Capital Commentary is the weekly current-affairs publication of CPJ, written to encourage the pursuit of public justice.


Tough choices about health care costs will not go away


Michelle Kirtley

05-28-2010


May 28, 2010

There are some key features of the new health reform law on which Republicans and Democrats have long agreed and that will serve us well, including allowing young adults to stay on their parents’ insurance policies until age 26; prohibiting insurance companies from canceling the policies of their sick customers; and ensuring that people with pre-existing conditions have access to affordable health insurance.

But as commentators of every ideological stripe noted, missing from the new health care legislation are any serious measures to limit skyrocketing health care costs. Why? Partly because as complicated as the current health reform law is, reforms that would significantly “bend the cost curve” are exponentially more complicated—they would change the very architecture of health care financing and delivery. And partly because some of the most straightforward health reform measures are opposed by electorally decisive constituencies.

Health care economists across the spectrum have advocated modest reforms that have the potential to curb the alarming rate at which health care costs have continued to rise, including broad adoption of electronic health records; meaningful medical liability reform; and greater means-testing in Medicare. Ending the anachronistic tax advantage given to employer-sponsored health insurance may be one of the most important of these proposed reforms.

Since the end of World War II, for reasons that have little to do with health policy, employer and employee contributions to employer-sponsored health care have been tax-exempt. This has created a series of unintended consequences. First among the unintended consequences of this benefit: an over-utilization of health services. People who participate in employer group insurance are often recipients of generous health benefits for which they pay very little, which distorts their health care decision-making with consumption- and cost-increasing results.

Second, because the tax benefit is only given to employer group insurance and not to health insurance purchased by individuals, this subsidy has contributed to inequity in both costs and benefits between the group and individual markets. Also concerning is the fact that employees can feel trapped in poor work situations because they do not want to forfeit their health insurance.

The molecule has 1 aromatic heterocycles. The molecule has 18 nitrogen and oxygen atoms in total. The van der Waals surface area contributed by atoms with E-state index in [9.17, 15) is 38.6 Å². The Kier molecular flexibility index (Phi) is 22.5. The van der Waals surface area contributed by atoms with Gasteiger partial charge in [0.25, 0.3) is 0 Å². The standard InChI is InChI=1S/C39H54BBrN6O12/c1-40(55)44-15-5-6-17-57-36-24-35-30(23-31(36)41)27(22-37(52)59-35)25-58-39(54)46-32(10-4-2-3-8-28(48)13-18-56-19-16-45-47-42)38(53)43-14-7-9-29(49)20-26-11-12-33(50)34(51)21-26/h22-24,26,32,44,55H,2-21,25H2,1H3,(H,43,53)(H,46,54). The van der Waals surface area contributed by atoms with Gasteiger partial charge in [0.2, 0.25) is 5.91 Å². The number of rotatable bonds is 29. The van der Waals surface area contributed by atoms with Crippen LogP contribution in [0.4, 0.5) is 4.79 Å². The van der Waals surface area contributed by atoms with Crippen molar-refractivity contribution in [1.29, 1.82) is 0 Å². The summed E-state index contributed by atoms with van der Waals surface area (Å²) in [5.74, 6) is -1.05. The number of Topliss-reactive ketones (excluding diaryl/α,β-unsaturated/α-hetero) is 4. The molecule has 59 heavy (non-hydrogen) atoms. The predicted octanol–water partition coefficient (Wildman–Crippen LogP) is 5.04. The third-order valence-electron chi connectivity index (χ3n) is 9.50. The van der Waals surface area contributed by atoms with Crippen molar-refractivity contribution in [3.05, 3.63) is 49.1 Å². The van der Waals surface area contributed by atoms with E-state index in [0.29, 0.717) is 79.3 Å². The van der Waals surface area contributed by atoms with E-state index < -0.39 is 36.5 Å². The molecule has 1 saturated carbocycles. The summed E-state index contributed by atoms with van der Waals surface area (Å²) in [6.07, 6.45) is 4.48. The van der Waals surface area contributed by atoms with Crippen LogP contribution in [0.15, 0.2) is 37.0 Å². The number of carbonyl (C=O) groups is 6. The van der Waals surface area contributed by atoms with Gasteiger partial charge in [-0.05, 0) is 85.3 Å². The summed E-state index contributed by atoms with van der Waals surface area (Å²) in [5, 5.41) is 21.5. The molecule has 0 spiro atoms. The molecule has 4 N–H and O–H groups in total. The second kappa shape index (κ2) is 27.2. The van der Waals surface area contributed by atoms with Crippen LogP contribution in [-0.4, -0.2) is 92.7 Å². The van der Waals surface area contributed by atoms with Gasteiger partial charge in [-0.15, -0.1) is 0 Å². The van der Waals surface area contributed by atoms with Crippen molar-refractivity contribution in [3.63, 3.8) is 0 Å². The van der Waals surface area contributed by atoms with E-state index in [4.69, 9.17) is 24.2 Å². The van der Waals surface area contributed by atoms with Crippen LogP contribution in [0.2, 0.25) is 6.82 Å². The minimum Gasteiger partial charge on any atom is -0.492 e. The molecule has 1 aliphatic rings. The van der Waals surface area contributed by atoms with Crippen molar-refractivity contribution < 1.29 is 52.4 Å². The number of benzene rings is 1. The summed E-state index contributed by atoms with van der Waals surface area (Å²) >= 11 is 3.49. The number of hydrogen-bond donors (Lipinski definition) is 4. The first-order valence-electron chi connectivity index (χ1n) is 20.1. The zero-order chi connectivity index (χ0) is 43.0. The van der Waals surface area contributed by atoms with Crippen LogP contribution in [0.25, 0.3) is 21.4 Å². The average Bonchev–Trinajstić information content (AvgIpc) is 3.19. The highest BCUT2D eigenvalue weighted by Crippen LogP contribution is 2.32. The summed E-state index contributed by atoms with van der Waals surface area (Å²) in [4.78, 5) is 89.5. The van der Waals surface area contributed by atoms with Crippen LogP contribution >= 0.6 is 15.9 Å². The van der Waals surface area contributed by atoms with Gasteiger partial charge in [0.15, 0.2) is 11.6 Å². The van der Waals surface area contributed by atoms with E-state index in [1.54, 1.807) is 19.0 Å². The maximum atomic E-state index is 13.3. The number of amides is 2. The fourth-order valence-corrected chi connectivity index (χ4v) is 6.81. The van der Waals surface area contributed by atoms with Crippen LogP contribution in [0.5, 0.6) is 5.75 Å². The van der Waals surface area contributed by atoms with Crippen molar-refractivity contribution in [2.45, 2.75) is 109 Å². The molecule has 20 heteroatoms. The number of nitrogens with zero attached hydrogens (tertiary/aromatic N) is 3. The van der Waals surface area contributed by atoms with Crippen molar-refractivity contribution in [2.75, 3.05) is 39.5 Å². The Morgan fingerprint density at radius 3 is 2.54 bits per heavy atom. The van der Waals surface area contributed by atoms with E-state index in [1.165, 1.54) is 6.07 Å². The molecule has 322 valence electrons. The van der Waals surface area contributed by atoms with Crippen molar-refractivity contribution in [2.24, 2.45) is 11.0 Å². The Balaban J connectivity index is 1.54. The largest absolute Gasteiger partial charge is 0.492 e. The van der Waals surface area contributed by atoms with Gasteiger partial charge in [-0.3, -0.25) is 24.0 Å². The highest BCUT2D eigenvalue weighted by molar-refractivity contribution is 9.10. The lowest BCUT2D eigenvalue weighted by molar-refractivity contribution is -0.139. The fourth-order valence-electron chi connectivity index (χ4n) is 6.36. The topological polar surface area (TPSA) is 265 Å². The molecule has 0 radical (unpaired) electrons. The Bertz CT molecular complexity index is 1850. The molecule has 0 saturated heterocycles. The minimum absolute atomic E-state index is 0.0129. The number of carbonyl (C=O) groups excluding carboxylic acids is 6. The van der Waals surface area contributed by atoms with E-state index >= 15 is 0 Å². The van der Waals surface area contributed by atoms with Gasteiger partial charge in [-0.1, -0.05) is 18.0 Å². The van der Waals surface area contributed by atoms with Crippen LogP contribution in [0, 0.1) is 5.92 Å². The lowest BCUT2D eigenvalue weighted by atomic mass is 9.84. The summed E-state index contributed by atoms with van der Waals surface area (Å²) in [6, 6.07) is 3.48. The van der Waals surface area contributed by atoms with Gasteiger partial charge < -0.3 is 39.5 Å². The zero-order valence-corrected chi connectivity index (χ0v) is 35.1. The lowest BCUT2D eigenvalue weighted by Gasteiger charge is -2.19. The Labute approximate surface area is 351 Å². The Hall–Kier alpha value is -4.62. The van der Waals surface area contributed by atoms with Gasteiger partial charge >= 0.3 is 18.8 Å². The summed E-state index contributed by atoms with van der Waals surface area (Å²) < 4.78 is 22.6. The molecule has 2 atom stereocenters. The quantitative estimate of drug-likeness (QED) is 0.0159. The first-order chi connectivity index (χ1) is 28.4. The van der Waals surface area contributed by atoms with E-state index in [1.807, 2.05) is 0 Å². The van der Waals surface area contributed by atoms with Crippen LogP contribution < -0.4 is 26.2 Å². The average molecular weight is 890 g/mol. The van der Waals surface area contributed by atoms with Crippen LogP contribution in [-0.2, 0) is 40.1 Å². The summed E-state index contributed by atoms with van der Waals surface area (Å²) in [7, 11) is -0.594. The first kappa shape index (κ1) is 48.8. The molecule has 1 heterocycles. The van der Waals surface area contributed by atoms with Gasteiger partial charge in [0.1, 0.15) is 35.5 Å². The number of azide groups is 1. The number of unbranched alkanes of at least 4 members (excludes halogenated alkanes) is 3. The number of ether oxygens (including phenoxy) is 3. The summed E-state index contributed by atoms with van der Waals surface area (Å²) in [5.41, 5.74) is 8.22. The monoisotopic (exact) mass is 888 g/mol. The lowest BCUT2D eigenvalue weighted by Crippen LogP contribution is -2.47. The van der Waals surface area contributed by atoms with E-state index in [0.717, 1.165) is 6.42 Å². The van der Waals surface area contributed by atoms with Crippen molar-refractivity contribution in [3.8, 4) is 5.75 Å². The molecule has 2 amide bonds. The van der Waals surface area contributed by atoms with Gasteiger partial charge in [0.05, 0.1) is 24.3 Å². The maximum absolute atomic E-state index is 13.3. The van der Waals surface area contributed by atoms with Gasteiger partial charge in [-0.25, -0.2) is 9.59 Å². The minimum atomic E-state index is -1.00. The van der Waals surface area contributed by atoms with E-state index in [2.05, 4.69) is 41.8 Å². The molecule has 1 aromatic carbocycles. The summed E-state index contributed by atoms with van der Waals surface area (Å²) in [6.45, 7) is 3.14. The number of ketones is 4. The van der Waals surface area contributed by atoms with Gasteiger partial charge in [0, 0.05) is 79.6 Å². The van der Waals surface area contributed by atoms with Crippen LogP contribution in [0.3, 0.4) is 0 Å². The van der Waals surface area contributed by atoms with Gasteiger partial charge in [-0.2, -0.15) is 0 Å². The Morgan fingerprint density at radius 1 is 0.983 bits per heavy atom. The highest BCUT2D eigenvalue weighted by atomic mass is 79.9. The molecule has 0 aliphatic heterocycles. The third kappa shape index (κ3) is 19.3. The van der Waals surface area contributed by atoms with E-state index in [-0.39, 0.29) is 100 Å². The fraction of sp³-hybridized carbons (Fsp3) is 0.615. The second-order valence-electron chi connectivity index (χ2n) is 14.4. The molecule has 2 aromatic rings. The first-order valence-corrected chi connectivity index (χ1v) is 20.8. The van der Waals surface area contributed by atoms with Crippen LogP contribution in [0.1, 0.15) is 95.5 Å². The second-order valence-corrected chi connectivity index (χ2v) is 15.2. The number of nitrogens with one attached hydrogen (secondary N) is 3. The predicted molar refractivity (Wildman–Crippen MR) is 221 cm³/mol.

In 2008, then presidential candidate John McCain proposed replacing the employer tax exclusion with an individual tax credit to purchase insurance. Senators Ron Wyden (D-OR) and Robert Bennett (R-UT) included a similar proposal in their bipartisan health reform legislation (which was never seriously considered).

Getting rid of this subsidy is politically difficult because it is a benefit that over 70% of insured Americans enjoy. The proposal has been vilified by key interest groups, including the labor unions. In the new law, a few higher-end employer sponsored plans (the so-called “Cadillac plans”) will be subject to taxation in 2018 … if Congress does not repeal the tax between now and then.

Thus, in an age of unprecedented deficits and expanding new entitlements the single largest tax subsidy in the country (which cost the Treasury $245 billion in 2007 alone) is left largely untouched.

We must find a way to liberate our politicians from the prison of short-sighted, poll-driven policy making and allow them to govern through sober, responsible decision-making. This may involve some pain in the short term. We may need to forfeit a beloved tax subsidy so that health care costs can become more sustainable over the long term.

If we fail to elect leaders capable of making these kinds of tough choices, we will soon face economic challenges similar to those endured by our friends in Britain and Greece—but with considerably more severe global repercussions.

—Michelle C. Kirtley, Ph.D.
    Science and Health Policy Analyst
 



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Capital Commentary is a weekly current-affairs publication of the Center for Public Justice. Published since 1996, it is written to encourage the pursuit of justice. Commentaries do not necessarily represent an official position of the Center for Public Justice but are intended to help advance discussion. Articles, with attribution, may be republished according to our publishing guidelines.”